71. Deep Sleep
    Stage 4, deepest form of normal sleep
  72. Rapid eye movements (REMs)
    Swift eye movements during sleep
  73. REM Sleep
    sleep marked by rapid eye movements and a return to stage 1 EEG patterns
  74. Insomnia
    • Chronic inability to get sufficient sleep; 3 types:
    • 1) difficulty falling asleep
    • 2) awaken easily, cant go back sleep
    • 3) awakens briefly and frequently
  75. Stimulus control
    linking a particular response with specific stimuli
  76. Somnambulism
    sleepwalking; occurs during NREM sleep
  77. Nightmare
    A bad dream that occurs during REM sleep
  78. Night terror
    A state of panic during NREM sleep
  79. Narcolepsy
    A sudden, irresistible sleep attack
  80. Cataplexy
    a sudden temporary paralysis of the muscles
  81. Sleep apnea
    Repeated interruption of breathing during sleep
  82. Sudden infant death syndrome(SIDS)
    The sudden, unexplained death of an apparently healthy infant.
  83. REM rebound
    The occurrence of extra rapid eye movement sleep following REM sleep deprivation
  84. Psychodynamic theory
    Any theory of behavior that emphasizes internal conflicts, motives, and unconscious forces
  85. Dream symbols
    images in dreams that serve as visible signs of hidden ideas, desires, impulses, emotions, relationships, and so forth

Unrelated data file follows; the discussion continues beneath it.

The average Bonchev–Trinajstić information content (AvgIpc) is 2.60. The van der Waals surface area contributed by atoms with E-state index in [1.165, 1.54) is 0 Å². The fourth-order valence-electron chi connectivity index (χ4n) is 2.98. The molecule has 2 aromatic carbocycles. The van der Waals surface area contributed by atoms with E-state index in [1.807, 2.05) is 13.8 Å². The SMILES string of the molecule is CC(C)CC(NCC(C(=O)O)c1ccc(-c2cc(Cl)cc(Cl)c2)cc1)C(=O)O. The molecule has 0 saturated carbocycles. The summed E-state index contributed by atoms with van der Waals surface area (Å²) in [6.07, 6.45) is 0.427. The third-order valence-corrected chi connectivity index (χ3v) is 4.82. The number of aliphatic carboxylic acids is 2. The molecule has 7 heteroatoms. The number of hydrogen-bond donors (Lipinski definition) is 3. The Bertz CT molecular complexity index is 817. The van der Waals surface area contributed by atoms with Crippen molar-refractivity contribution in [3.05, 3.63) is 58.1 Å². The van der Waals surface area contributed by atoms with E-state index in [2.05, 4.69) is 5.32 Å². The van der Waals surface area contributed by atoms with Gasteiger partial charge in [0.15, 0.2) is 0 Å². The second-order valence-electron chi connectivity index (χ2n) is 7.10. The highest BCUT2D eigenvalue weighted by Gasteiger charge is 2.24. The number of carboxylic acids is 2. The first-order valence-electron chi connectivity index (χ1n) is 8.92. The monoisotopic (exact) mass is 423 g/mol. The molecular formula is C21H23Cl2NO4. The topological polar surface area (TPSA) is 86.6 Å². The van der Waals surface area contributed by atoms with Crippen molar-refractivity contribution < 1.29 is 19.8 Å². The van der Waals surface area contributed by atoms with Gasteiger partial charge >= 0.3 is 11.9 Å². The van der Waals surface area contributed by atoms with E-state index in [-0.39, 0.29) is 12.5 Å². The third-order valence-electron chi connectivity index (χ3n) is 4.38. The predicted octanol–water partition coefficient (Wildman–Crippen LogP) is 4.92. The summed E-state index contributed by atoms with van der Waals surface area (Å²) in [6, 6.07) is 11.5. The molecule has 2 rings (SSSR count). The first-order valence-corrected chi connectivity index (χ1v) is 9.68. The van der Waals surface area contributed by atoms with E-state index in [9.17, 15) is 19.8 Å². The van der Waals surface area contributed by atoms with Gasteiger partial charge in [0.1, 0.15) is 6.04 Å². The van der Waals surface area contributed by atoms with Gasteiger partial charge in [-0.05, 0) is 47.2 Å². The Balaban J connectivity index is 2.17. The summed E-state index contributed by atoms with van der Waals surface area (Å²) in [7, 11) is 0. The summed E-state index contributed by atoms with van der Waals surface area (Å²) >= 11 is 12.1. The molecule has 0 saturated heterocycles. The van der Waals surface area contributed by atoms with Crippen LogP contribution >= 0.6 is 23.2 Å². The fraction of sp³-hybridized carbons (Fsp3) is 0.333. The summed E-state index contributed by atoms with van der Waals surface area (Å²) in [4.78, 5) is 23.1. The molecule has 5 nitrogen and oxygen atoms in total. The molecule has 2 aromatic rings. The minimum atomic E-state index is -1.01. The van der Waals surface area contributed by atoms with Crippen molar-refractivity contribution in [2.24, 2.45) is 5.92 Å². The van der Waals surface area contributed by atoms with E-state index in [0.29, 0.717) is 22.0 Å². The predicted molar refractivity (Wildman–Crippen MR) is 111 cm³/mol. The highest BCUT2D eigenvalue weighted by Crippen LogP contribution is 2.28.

86. Activation-synthesis hypothesis
    an attempt to explain how dream content is affected by motor commands in the brain that occur during sleep but are not carried out.
  87. Dream processes
    Mental filters that hide the true meanings of dreams
  88. Condensation
    combining several people, objects, or events into a single dream image.
  89. Displacement
    directing emotions or actions towards safe or unimportant dream images
  90. Symbolization
    the nonliteral expression of dream content.
  91. secondary elaboration
    making a dream more logical and complete while remembering it.
  92. Lucid dream
    A dream in which the dreamer feels awake and capable of normal thought and action
  93. Learning
    Any relatively permanent change in behavior that can be attributed to experience
  94. Reinforcement
    • Any event that increases the probability that a particular response will occur; Two types of operant reinforcer
    • Primary reinforcer: satisfies a basic biological need (food)
    • Secondary reinforcer: don't satisfy a basic need, but have been associated with a primary reinforcer (Token reinforcer is tangible such as $)
  95. Antecedents
    events that precede a response
  96. consequences
    effects that follow a response
  97. Reflex
    an innate, automatic response to a stimulus (eye blink)
  98. Classical conditioning
    • A form of learning in which reflex responses are associated with new stimuli